“Responding to reviews is very important, but it’s a bit deeper than that. It can impact your” search engine optimization, Alahwal said. “Just by responding to these reviews, it can push you up higher. Five-star, one-star, it doesn’t matter. It does have an impact.”
Some dealerships go to great lengths to ensure happy customers take to their keyboards.
Brian Bush, vice president of e-commerce for the Tom Bush Family of Dealerships in Jacksonville, Fla., created an incentive program for dealership employees in a bid to boost positive online reviews. He credits the program, which began in 2013, for dramatically improving the retailer’s online scores.
“We were decent before,” with the group’s six stores and body shop averaging a four-star Google rating, Bush said. Today, the group averages a 4.7-star rating.
Employees initially were paid $50 per positive review left by their customer. After a year, Bush decreased the incentive to $20. In 2016, the stores adopted Podium, a vendor that connects to the store’s customer relationship management software tool, DealerSocket, to message customers links to review sites. Bush decreased the incentive to $10 per review, acknowledging that automating the process increases the number of reviews each employee receives.
To lead to an incentive, reviews must be at least four stars and mention the specific sales or service employee who worked with the customer. If an employee gets a customer to post on multiple platforms, the incentive is paid for each review.
Since launching the program, Bush says he’s paid out $137,000 in incentives. One salesman, Steve Garcia at Tom Bush Volkswagen, thrives on the program, to date earning $18,000 in review incentives.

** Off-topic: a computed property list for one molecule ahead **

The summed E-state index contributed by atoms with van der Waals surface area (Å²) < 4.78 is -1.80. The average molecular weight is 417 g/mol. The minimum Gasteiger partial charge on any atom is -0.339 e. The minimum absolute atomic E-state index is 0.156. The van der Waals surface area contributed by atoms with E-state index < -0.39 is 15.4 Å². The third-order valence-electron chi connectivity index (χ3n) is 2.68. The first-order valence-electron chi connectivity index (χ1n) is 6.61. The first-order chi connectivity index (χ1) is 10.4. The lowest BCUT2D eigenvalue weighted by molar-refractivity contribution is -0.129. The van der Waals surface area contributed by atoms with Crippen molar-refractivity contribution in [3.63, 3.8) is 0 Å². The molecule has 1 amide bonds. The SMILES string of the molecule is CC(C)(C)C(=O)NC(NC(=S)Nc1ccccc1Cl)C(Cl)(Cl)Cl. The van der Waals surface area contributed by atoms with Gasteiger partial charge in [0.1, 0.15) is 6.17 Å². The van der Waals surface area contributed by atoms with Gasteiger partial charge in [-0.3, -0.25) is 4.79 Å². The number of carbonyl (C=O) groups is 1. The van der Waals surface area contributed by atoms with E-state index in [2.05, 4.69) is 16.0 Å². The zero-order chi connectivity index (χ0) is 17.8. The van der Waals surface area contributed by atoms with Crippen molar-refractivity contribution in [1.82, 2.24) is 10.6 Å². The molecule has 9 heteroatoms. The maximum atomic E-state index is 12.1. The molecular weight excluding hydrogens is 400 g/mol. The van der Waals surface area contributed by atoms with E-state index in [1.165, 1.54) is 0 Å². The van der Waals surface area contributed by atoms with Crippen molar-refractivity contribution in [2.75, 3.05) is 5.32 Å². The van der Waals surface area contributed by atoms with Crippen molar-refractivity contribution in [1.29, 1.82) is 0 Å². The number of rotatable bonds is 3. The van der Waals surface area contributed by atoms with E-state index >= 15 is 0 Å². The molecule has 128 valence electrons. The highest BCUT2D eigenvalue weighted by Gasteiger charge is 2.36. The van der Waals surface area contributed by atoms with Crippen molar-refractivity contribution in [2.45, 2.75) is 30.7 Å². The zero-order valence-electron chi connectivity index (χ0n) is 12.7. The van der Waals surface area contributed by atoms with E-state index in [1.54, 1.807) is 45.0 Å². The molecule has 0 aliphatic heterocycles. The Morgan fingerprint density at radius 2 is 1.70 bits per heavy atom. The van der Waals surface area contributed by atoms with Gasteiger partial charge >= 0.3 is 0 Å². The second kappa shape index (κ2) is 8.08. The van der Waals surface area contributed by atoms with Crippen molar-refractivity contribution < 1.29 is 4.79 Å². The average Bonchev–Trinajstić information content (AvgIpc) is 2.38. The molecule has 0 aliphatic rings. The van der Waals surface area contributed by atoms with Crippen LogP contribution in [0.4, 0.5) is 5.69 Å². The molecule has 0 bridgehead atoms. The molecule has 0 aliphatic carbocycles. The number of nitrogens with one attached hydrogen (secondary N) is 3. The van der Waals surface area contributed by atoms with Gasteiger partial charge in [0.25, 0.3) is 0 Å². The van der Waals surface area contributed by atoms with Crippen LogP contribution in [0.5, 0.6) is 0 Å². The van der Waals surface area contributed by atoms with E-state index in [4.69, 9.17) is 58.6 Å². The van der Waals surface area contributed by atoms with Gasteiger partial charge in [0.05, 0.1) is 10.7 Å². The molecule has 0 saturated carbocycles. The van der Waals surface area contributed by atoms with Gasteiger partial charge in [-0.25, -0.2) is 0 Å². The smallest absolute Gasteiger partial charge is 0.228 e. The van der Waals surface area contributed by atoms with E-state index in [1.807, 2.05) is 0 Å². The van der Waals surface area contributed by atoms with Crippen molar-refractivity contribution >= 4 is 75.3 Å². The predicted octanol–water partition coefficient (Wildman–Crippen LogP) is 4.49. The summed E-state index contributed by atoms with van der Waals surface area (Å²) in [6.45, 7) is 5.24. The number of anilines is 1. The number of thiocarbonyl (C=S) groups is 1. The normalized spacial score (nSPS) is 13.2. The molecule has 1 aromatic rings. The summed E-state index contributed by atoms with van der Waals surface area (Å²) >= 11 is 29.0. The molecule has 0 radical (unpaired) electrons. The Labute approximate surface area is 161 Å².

“He gets asked for all the time. He is consistently our No. 1 salesperson in the whole company,” Bush said, adding that Garcia’s sales numbers rise every year. In 2019, Garcia sold about 360 cars. Tom Bush Family of Dealerships, meanwhile, sold about 5,800 new and used vehicles in 2018
“It creates a self-fulfilling prophecy, not only for our store but for our salespeople,” Bush said. “A big part of that is reputation, both online and referrals.”
Technology tools can help dealerships manage their online reputations across platforms. And dealers should aim to stay on top of the various platforms, experts said, lest they end up with an uneven online persona. If a dealership has, for instance, a positive DealerRater score but negative Google and Better Business Bureau mentions, it could confuse and deter customers.
About 80 percent of all reviews for auto retailers are on Google, Reputation.com’s Fuca said. Depending on geographic location, Yelp could represent as many as 5 percent of reviews on the West Coast and as many as 1 percent on the East Coast, he said. But prioritizing a store’s reputation on just one site, rather than across platforms, can damage a dealers’ overall score with Reputation.com.
Erica Danford, vice president of managed services at Dealer.com, concurred that dealerships must be diligent across all sites.
“If somebody had this immaculate reputation in one site and terrible in another … that raises the question of what happened, right?” Danford said.
Meanwhile, dealership reputations can also be split by departments. A dealership can have a very positive online reputation for sales and a poor one for service, Danford said, or vice versa.
“It’s two different sides of the business, but they absolutely have to work in tandem,” she said.
Gary Willenborg, general manager of Capistrano Volkswagen-Mazda in San Juan Capistrano, Calif., said any dealership that doesn’t prioritize soliciting online reviews will get only negative ones.
“For the benefit of your business, solicit every customer,” Willenborg said. “We should be doing honest and ethical business. If not, we should be called out for it.”
Melissa Burden contributed to this report.